Public Choice - A Primer

Institute of Economic Affairs Occasional Paper 147

Institute of Economic Affairs Monographs, Forthcoming

68 Pages Posted: 27 Mar 2012 Last revised: 29 Aug 2013

Date Written: March 26, 2012

Abstract

'Market failure' is a term widely used by politicians, journalists and university and A-level economics teacher and students. However, those who use the term often lack any sense of proportion about the ability of government to correct market failures. This arises partly from the lack of general knowledge - and lack of coverage in economics syllabuses - of Public Choice economics.

Public Choice economics applies realistic insights about human behaviour to the process of government, and it is extremely helpful for all those who have an interest in - or work in - public policy to understand this discipline. If we assume that at least some of those involved with the political process - whether elected representatives, bureaucrats, regulators, public sector workers or electors - will act in their own self-interest rather than in the general public interest, it should give us much less confidence that government can 'correct' market failure.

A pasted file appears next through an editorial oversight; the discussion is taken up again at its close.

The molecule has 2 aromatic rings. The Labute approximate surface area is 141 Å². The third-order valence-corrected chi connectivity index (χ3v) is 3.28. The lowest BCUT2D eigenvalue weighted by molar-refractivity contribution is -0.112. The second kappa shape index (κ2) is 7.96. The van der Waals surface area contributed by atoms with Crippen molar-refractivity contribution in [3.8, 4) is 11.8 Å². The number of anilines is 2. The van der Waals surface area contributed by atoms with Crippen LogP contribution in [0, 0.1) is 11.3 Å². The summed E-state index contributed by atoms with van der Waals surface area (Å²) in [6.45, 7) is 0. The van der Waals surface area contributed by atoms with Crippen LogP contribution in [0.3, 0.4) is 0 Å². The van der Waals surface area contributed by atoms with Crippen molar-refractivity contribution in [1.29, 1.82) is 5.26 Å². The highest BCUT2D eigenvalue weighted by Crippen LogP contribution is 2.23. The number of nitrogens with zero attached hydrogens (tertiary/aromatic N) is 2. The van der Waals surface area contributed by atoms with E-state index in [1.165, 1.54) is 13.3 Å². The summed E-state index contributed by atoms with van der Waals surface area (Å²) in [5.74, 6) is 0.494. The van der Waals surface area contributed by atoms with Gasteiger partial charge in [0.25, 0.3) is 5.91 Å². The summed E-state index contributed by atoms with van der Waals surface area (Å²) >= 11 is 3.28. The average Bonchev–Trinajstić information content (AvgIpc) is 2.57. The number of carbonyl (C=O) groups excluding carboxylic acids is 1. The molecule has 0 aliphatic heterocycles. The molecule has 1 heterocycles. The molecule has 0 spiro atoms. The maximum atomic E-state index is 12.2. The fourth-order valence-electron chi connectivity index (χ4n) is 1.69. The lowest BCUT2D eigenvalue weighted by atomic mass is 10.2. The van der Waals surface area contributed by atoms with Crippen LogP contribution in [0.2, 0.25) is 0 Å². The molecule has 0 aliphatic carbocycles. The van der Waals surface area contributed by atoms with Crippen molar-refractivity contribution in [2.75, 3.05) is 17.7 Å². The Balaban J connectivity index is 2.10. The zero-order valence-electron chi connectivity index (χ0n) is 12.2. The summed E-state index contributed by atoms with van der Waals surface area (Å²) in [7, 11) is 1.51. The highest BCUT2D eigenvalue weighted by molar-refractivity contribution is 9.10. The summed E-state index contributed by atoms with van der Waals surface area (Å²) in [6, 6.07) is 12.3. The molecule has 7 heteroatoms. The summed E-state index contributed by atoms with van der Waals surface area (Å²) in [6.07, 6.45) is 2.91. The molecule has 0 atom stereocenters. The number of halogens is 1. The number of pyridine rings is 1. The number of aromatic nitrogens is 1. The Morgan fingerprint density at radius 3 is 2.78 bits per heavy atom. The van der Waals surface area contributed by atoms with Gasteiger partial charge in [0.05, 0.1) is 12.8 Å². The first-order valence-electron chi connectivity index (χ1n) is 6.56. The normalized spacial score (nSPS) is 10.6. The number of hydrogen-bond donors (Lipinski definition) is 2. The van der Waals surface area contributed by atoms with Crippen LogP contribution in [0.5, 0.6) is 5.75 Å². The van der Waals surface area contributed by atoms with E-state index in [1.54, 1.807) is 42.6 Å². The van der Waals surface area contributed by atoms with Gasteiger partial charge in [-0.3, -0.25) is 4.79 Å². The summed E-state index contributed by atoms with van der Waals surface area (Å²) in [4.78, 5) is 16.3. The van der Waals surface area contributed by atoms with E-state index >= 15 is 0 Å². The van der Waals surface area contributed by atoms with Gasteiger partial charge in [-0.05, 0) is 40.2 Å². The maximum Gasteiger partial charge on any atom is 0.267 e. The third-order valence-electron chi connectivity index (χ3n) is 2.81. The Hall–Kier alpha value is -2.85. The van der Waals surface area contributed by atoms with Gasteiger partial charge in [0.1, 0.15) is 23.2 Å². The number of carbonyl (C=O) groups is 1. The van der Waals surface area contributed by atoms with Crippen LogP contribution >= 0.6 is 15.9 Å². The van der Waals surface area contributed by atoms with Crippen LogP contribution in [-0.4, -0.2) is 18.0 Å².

This complex area of economics has been summarised in a very clear primer by Eamonn Butler. The author helps the reader to understand the limits of the government's ability to correct market failure and also explains the implications of public choice economics for the design of systems of government - a topic that is highly relevant in contemporary political debate.

This text is an important contribution for all who seek to understand better the role that government should play in economic life.

Keywords: Public Choice theory, rent seeking, market failure, public policy

JEL Classification: A13, A20, A21, A22, D41, H10, H11, J45, J58

Suggested Citation

Butler, Eamonn, Public Choice - A Primer (March 26, 2012). Institute of Economic Affairs Occasional Paper 147; Institute of Economic Affairs Monographs, Forthcoming. Available at SSRN: https://ssrn.com/abstract=2028989

Eamonn Butler (Contact Author)

Adam Smith Institute ( email )

23 Great Smith Street
London, SW1P 3BL
United Kingdom

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